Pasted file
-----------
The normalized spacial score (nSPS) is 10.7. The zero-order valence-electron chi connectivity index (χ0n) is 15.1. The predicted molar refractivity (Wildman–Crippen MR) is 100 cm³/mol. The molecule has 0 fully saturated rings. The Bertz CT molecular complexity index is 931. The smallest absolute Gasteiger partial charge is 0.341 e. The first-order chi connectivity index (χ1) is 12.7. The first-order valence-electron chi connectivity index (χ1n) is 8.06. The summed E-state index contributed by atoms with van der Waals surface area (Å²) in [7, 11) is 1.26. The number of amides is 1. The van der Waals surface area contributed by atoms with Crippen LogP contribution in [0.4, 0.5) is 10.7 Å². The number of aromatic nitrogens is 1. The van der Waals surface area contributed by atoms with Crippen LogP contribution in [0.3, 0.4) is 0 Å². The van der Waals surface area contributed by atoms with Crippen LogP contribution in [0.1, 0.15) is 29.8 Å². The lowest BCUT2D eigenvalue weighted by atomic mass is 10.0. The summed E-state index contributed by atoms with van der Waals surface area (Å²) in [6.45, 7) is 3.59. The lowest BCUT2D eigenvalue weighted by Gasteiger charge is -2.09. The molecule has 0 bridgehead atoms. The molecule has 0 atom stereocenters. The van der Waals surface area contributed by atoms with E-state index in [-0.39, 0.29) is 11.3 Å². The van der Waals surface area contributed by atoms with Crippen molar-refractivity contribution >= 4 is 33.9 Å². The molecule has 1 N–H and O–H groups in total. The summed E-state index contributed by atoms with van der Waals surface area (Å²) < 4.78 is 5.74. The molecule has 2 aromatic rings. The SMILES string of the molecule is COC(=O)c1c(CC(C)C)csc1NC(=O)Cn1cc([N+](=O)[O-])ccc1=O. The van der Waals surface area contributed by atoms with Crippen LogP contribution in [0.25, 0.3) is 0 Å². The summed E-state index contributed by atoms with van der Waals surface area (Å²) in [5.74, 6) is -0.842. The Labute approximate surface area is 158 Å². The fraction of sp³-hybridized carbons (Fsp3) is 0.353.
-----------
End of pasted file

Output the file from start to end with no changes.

The normalized spacial score (nSPS) is 10.7. The zero-order valence-electron chi connectivity index (χ0n) is 15.1. The predicted molar refractivity (Wildman–Crippen MR) is 100 cm³/mol. The molecule has 0 fully saturated rings. The Bertz CT molecular complexity index is 931. The smallest absolute Gasteiger partial charge is 0.341 e. The first-order chi connectivity index (χ1) is 12.7. The first-order valence-electron chi connectivity index (χ1n) is 8.06. The summed E-state index contributed by atoms with van der Waals surface area (Å²) in [7, 11) is 1.26. The number of amides is 1. The van der Waals surface area contributed by atoms with Crippen LogP contribution in [0.4, 0.5) is 10.7 Å². The number of aromatic nitrogens is 1. The van der Waals surface area contributed by atoms with Crippen LogP contribution in [0.3, 0.4) is 0 Å². The van der Waals surface area contributed by atoms with Crippen LogP contribution in [0.1, 0.15) is 29.8 Å². The lowest BCUT2D eigenvalue weighted by atomic mass is 10.0. The summed E-state index contributed by atoms with van der Waals surface area (Å²) in [6.45, 7) is 3.59. The lowest BCUT2D eigenvalue weighted by Gasteiger charge is -2.09. The molecule has 0 bridgehead atoms. The molecule has 0 atom stereocenters. The van der Waals surface area contributed by atoms with E-state index in [-0.39, 0.29) is 11.3 Å². The van der Waals surface area contributed by atoms with Crippen molar-refractivity contribution >= 4 is 33.9 Å². The molecule has 1 N–H and O–H groups in total. The summed E-state index contributed by atoms with van der Waals surface area (Å²) < 4.78 is 5.74. The molecule has 2 aromatic rings. The SMILES string of the molecule is COC(=O)c1c(CC(C)C)csc1NC(=O)Cn1cc([N+](=O)[O-])ccc1=O. The van der Waals surface area contributed by atoms with Crippen LogP contribution in [0.25, 0.3) is 0 Å². The summed E-state index contributed by atoms with van der Waals surface area (Å²) in [5.74, 6) is -0.842. The Labute approximate surface area is 158 Å². The fraction of sp³-hybridized carbons (Fsp3) is 0.353.